The prayer is followed by confidence in Psalms 120:3-4. This is expressed with lively feeling in the form of an address to the slanderers. The subject to both verbs in ver. 3 is the Lord, who had been addressed in the preceding verse; this is all the more obvious, as allusion is made to the usual form of swearing, “God do to thee and more also,” 1 Samuel 3:17, 1 Samuel 14:44, which denotes some very severe and permanent evil, with the change of the “do” into the “give,” used ironically, a use of the word intended to point to the good results of their wickedness which the slanderers had hoped for. The deceitful tongue of the slanderer is the object to which the address is directed. Psalms 120:4 contains the answer to the question in Psalms 120:3: “He shall give thee,” &c. The “arrows of the warrior” corresponds to the “give,” and the “genista fuel” to the “add,” next to them. On “sharp warrior-arrows,” comp. Psalms 45:5, where it is said of the God-warrior: “Thine arrows are sharp, nations fall under thee, they pierce the heart of the enemies of the king.” In reference to the genista (Luther falsely: juniper), Robinson, P. 1st, p. 336, says, “The Arabians suppose it furnishes the best wood-fuel.” That the term is stronger than the preceding one is evident from the two portions of the first clause, the latter of which is stronger than the former. The dealings of God are regulated by the law of retaliation. Slanders had wounded like sharp arrows, and had burned like genista-fuel.
The two verses have been misunderstood in various ways. Luther, who is generally followed, translates: “what can the false tongue do to thee, and what can it effect? It is like a sharp arrow of a strong one, like fire in junipers.” He supposes the question to be directed to the calumniated person. “David’s design in it is to the stir himself up to take occasion to bring an accusation against the cunning, tongue.” But in this case there seems to be no reason for putting the question, as no doubt could exist as to the ruinous effects of the slandering; the undeniable allusion to the common form of swearing is lost; the comparison with sharp arrows of a warrior (and גבור can only be translated in this way) is too noble a one for slander; and, finally, the analogy of Psalms 52 is in favour of the address being directed to these slanderers. De Wette translates Psalms 120:3, “What does the tongue of deceit give you, and what does it do for you (the give in a good sense), and considers Psalms 120:4 as descriptive of the ruinous effects of slander. It does no good to you, and it does much injury to others. But the distinction between the deceitful tongue and the slanderer is contrary to Psalms 120:2, and if it existed, the לשון would not be construed with the masculine which can be accounted for only by supposing that the deceitful tongue stands for the slanderers. Then, according to this translation, the allusion to the usual form of swearing is lost; and the גבור also occasions difficulty. Ewald translates: “How shall he punish thee, and how shall he chastise thee, thou deceitful tongue, ye sharp murderer-arrows, with glowing genista-fuel?” But in order to favour this translation it is necessary for us arbitrarily to substitute murderer-arrows for warrior-arrows; arrows and fuel also can scarcely be used as the object of punishment, when they are so frequently seen as the instruments of punishment; comp. in reference to the arrows for example Psalms 7:13, and to fuel, Psalms 140:10, Psalms 18:12-13. Psalms 120:3-4 form the highest prophetical point of the Psalm to which the Psalmist had ascended by the two preliminary steps, realization of a former deliverance, and prayer for deliverance from present distress. A popular song cannot long maintain such a height. The Psalmist therefore descends in the second part, and concludes with a simple description of his mournful condition in a soft elegaic tone.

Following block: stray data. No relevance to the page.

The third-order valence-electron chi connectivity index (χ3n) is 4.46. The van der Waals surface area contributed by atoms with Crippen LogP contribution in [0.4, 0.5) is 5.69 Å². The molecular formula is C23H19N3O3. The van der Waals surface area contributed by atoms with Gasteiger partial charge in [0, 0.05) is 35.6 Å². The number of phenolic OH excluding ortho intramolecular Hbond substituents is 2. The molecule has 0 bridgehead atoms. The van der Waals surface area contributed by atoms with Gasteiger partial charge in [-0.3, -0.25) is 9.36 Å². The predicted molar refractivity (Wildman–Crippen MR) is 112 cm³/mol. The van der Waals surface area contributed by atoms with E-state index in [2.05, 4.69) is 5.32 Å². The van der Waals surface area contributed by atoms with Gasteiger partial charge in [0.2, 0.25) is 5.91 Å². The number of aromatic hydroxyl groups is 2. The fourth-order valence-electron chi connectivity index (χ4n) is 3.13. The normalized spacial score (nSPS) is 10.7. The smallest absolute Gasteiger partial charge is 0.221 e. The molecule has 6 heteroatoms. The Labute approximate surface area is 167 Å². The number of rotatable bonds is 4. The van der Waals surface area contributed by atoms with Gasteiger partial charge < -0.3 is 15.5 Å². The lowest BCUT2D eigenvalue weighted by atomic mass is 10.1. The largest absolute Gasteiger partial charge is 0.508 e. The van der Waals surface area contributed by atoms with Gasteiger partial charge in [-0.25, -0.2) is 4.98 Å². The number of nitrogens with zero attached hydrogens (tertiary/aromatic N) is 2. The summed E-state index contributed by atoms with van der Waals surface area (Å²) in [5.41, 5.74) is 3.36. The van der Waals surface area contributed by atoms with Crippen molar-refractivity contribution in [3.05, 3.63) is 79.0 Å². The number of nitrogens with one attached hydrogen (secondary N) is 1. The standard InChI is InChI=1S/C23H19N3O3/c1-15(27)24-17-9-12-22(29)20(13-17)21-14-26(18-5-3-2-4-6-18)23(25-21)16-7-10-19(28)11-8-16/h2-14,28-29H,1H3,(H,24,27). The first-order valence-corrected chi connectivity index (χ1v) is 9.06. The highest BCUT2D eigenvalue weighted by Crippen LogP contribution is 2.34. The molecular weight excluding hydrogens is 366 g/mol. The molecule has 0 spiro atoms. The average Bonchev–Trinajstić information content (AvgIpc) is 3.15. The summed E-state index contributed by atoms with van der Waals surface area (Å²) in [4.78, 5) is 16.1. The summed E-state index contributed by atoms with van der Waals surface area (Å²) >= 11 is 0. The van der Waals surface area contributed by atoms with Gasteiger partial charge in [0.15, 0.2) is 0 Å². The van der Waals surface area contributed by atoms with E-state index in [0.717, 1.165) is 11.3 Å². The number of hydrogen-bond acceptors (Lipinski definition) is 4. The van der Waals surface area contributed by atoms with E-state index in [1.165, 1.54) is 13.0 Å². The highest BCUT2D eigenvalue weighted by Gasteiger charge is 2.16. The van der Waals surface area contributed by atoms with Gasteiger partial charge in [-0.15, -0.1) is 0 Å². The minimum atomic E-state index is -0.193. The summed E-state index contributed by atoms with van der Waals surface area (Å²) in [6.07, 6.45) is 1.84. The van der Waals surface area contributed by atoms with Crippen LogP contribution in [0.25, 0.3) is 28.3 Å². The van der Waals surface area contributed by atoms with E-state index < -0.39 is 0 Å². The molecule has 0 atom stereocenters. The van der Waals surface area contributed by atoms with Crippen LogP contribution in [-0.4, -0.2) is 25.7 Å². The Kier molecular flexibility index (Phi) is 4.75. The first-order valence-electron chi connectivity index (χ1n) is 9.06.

Ver. 5. Wo is me, that I tarry under Mesech, dwell by the tents of Kedar. Ver. 6. It is wearisome to my soul to dwell by those who hate peace. Ver. 7. I am peace, but when I speak they begin war.
The literal view of Psalms 120:5 is impossible, as Israel never had anything to do with Mesech, the Moschi who dwelt in the remotest parts of the world, and as mention is made of two countries most remote from each other in which the Psalmist could not possibly dwell at the same time. Psalms 120:6 gives the key. According to it Mesech and Kedar are both figurative expressions for such as hate peace. Mesech appears in Ezekiel 38:2 as the chief vassel of Gog, the representative of the heathen barbarian world. Even here the ground of the choice is that so little is known about him: the more distant, the more fierce. Love of fighting was peculiar to the Arabians, of whom the Kedarenes formed a part. This had been already mentioned in Genesis 16:4 as a characteristic feature of the Ishmaelites. On the connection of גור with the accus. comp. at Psalms 5:4.
In reference to the רבת in Psalms 120:6, comp. at Psalms 65:9. The soul is named because the suffering deeply affected the Psalmist’s heart.
Peace, in Psalms 120:7,—entirely peaceful. When I speak,
I need only to open my mouth, and they seek to find in the most harmless words an occasion for new hostilities.
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Hengstenberg, Ernst. "Commentary on Psalms 120". Hengstenberg on John, Revelation, Ecclesiastes, Ezekiel & Psalms. https://www.studylight.org/